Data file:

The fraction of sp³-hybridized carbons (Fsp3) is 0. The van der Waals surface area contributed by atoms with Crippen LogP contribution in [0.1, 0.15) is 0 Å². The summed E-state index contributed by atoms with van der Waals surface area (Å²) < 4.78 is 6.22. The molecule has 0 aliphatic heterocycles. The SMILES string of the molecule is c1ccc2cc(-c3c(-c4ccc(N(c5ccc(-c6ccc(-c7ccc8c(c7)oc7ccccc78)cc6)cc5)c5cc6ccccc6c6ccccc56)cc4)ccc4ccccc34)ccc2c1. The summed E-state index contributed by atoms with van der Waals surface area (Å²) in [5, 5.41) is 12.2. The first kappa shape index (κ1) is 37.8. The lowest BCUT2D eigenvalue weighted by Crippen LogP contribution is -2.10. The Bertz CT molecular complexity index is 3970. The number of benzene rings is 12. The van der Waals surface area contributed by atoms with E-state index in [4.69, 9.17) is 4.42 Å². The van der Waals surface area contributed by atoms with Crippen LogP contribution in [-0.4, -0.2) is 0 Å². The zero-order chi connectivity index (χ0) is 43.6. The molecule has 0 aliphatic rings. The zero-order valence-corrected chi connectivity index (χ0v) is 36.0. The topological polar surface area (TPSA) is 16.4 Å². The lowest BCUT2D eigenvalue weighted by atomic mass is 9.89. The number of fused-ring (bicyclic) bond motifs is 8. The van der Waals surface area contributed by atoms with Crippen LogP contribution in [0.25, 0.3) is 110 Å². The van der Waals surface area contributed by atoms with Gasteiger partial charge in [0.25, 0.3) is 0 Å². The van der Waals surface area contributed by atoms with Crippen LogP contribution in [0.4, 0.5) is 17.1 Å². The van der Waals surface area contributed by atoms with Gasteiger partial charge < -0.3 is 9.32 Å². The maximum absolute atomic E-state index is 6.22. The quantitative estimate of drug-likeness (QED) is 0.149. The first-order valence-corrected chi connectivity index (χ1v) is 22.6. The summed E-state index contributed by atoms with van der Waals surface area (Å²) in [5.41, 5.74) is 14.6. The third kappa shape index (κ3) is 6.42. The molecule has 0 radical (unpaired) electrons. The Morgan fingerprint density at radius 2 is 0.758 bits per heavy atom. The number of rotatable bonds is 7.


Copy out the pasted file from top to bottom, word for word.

The fraction of sp³-hybridized carbons (Fsp3) is 0. The van der Waals surface area contributed by atoms with Crippen LogP contribution in [0.1, 0.15) is 0 Å². The summed E-state index contributed by atoms with van der Waals surface area (Å²) < 4.78 is 6.22. The molecule has 0 aliphatic heterocycles. The SMILES string of the molecule is c1ccc2cc(-c3c(-c4ccc(N(c5ccc(-c6ccc(-c7ccc8c(c7)oc7ccccc78)cc6)cc5)c5cc6ccccc6c6ccccc56)cc4)ccc4ccccc34)ccc2c1. The summed E-state index contributed by atoms with van der Waals surface area (Å²) in [5, 5.41) is 12.2. The first kappa shape index (κ1) is 37.8. The lowest BCUT2D eigenvalue weighted by Crippen LogP contribution is -2.10. The Bertz CT molecular complexity index is 3970. The number of benzene rings is 12. The van der Waals surface area contributed by atoms with E-state index in [4.69, 9.17) is 4.42 Å². The van der Waals surface area contributed by atoms with Crippen LogP contribution in [-0.4, -0.2) is 0 Å². The zero-order chi connectivity index (χ0) is 43.6. The molecule has 0 aliphatic rings. The zero-order valence-corrected chi connectivity index (χ0v) is 36.0. The topological polar surface area (TPSA) is 16.4 Å². The lowest BCUT2D eigenvalue weighted by atomic mass is 9.89. The number of fused-ring (bicyclic) bond motifs is 8. The van der Waals surface area contributed by atoms with Crippen LogP contribution in [0.25, 0.3) is 110 Å². The van der Waals surface area contributed by atoms with Gasteiger partial charge in [0.25, 0.3) is 0 Å². The van der Waals surface area contributed by atoms with Crippen LogP contribution in [0.4, 0.5) is 17.1 Å². The van der Waals surface area contributed by atoms with Gasteiger partial charge < -0.3 is 9.32 Å². The maximum absolute atomic E-state index is 6.22. The quantitative estimate of drug-likeness (QED) is 0.149. The first-order valence-corrected chi connectivity index (χ1v) is 22.6. The summed E-state index contributed by atoms with van der Waals surface area (Å²) in [5.41, 5.74) is 14.6. The third kappa shape index (κ3) is 6.42. The molecule has 0 radical (unpaired) electrons. The Morgan fingerprint density at radius 2 is 0.758 bits per heavy atom. The number of rotatable bonds is 7.